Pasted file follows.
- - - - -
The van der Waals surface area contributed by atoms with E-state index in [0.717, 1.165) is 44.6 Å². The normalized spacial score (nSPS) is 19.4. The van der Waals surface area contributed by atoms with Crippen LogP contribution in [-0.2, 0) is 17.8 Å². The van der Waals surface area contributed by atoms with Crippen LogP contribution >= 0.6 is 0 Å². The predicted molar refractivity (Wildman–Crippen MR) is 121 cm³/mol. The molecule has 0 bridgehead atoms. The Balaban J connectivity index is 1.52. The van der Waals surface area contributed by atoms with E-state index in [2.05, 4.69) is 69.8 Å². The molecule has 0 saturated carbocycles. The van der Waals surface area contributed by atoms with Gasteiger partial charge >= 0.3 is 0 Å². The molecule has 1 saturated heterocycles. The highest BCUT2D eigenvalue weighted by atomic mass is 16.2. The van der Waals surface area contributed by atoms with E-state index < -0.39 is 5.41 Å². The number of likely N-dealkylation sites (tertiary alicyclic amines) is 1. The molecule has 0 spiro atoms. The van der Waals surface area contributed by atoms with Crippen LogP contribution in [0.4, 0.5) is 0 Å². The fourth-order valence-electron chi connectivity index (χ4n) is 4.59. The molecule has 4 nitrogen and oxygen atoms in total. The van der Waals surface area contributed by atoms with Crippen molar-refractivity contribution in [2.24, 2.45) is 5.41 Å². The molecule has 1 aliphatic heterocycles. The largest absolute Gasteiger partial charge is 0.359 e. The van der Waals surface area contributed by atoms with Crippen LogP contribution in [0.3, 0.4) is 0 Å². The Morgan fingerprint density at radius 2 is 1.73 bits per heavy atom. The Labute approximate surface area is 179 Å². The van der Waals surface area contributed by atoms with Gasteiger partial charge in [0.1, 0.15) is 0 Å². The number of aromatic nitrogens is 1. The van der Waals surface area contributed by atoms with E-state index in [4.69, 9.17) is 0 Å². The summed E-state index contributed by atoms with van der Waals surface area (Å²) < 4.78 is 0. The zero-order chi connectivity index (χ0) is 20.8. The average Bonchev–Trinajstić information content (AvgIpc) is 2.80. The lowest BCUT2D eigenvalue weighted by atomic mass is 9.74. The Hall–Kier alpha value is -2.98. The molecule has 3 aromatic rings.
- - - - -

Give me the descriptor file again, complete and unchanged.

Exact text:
The van der Waals surface area contributed by atoms with E-state index in [0.717, 1.165) is 44.6 Å². The normalized spacial score (nSPS) is 19.4. The van der Waals surface area contributed by atoms with Crippen LogP contribution in [-0.2, 0) is 17.8 Å². The van der Waals surface area contributed by atoms with Crippen LogP contribution >= 0.6 is 0 Å². The predicted molar refractivity (Wildman–Crippen MR) is 121 cm³/mol. The molecule has 0 bridgehead atoms. The Balaban J connectivity index is 1.52. The van der Waals surface area contributed by atoms with E-state index in [2.05, 4.69) is 69.8 Å². The molecule has 0 saturated carbocycles. The van der Waals surface area contributed by atoms with Gasteiger partial charge >= 0.3 is 0 Å². The molecule has 1 saturated heterocycles. The highest BCUT2D eigenvalue weighted by atomic mass is 16.2. The van der Waals surface area contributed by atoms with E-state index < -0.39 is 5.41 Å². The number of likely N-dealkylation sites (tertiary alicyclic amines) is 1. The molecule has 0 spiro atoms. The van der Waals surface area contributed by atoms with Crippen LogP contribution in [0.4, 0.5) is 0 Å². The fourth-order valence-electron chi connectivity index (χ4n) is 4.59. The molecule has 4 nitrogen and oxygen atoms in total. The van der Waals surface area contributed by atoms with Crippen molar-refractivity contribution in [2.24, 2.45) is 5.41 Å². The molecule has 1 aliphatic heterocycles. The largest absolute Gasteiger partial charge is 0.359 e. The van der Waals surface area contributed by atoms with Crippen LogP contribution in [0.3, 0.4) is 0 Å². The Morgan fingerprint density at radius 2 is 1.73 bits per heavy atom. The Labute approximate surface area is 179 Å². The van der Waals surface area contributed by atoms with Gasteiger partial charge in [0.1, 0.15) is 0 Å². The number of aromatic nitrogens is 1. The van der Waals surface area contributed by atoms with E-state index in [4.69, 9.17) is 0 Å². The summed E-state index contributed by atoms with van der Waals surface area (Å²) < 4.78 is 0. The zero-order chi connectivity index (χ0) is 20.8. The average Bonchev–Trinajstić information content (AvgIpc) is 2.80. The lowest BCUT2D eigenvalue weighted by atomic mass is 9.74. The Hall–Kier alpha value is -2.98. The molecule has 3 aromatic rings.